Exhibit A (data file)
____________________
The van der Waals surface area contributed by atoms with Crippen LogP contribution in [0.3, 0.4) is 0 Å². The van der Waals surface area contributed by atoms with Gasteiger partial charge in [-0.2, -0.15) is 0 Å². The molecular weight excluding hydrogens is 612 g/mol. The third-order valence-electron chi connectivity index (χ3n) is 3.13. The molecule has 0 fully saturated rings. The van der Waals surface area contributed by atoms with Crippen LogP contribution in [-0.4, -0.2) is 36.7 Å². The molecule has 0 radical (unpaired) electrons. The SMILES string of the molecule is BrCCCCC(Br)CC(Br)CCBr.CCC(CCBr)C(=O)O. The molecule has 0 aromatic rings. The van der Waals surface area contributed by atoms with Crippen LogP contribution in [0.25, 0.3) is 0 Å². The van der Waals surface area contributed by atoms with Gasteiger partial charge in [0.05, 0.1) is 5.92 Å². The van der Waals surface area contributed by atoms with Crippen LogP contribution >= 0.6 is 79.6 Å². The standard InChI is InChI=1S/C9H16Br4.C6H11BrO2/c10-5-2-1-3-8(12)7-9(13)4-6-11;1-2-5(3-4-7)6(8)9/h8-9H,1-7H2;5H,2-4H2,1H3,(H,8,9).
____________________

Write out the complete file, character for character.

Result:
The van der Waals surface area contributed by atoms with Crippen LogP contribution in [0.3, 0.4) is 0 Å². The van der Waals surface area contributed by atoms with Gasteiger partial charge in [-0.2, -0.15) is 0 Å². The molecular weight excluding hydrogens is 612 g/mol. The third-order valence-electron chi connectivity index (χ3n) is 3.13. The molecule has 0 fully saturated rings. The van der Waals surface area contributed by atoms with Crippen LogP contribution in [-0.4, -0.2) is 36.7 Å². The molecule has 0 radical (unpaired) electrons. The SMILES string of the molecule is BrCCCCC(Br)CC(Br)CCBr.CCC(CCBr)C(=O)O. The molecule has 0 aromatic rings. The van der Waals surface area contributed by atoms with Crippen LogP contribution in [0.25, 0.3) is 0 Å². The van der Waals surface area contributed by atoms with Gasteiger partial charge in [0.05, 0.1) is 5.92 Å². The van der Waals surface area contributed by atoms with Crippen LogP contribution >= 0.6 is 79.6 Å². The standard InChI is InChI=1S/C9H16Br4.C6H11BrO2/c10-5-2-1-3-8(12)7-9(13)4-6-11;1-2-5(3-4-7)6(8)9/h8-9H,1-7H2;5H,2-4H2,1H3,(H,8,9).